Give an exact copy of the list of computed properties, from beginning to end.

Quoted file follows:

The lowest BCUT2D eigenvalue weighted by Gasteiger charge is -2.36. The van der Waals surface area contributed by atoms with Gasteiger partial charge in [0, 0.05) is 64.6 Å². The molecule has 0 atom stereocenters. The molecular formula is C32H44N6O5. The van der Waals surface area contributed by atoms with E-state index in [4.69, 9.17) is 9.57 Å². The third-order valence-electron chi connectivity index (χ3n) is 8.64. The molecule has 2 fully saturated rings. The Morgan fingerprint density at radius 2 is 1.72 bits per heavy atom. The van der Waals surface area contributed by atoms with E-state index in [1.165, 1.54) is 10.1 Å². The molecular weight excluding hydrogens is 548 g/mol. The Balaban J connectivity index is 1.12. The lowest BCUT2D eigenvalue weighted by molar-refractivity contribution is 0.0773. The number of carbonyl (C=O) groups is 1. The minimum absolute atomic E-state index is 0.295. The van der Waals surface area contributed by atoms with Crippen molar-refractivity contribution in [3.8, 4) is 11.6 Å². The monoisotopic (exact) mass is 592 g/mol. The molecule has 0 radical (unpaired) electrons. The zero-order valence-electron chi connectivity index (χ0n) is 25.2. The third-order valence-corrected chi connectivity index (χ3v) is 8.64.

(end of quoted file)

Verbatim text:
The lowest BCUT2D eigenvalue weighted by Gasteiger charge is -2.36. The van der Waals surface area contributed by atoms with Gasteiger partial charge in [0, 0.05) is 64.6 Å². The molecule has 0 atom stereocenters. The molecular formula is C32H44N6O5. The van der Waals surface area contributed by atoms with E-state index in [4.69, 9.17) is 9.57 Å². The third-order valence-electron chi connectivity index (χ3n) is 8.64. The molecule has 2 fully saturated rings. The Morgan fingerprint density at radius 2 is 1.72 bits per heavy atom. The van der Waals surface area contributed by atoms with E-state index in [1.165, 1.54) is 10.1 Å². The molecular weight excluding hydrogens is 548 g/mol. The Balaban J connectivity index is 1.12. The lowest BCUT2D eigenvalue weighted by molar-refractivity contribution is 0.0773. The number of carbonyl (C=O) groups is 1. The minimum absolute atomic E-state index is 0.295. The van der Waals surface area contributed by atoms with Crippen molar-refractivity contribution in [3.8, 4) is 11.6 Å². The monoisotopic (exact) mass is 592 g/mol. The molecule has 0 radical (unpaired) electrons. The zero-order valence-electron chi connectivity index (χ0n) is 25.2. The third-order valence-corrected chi connectivity index (χ3v) is 8.64.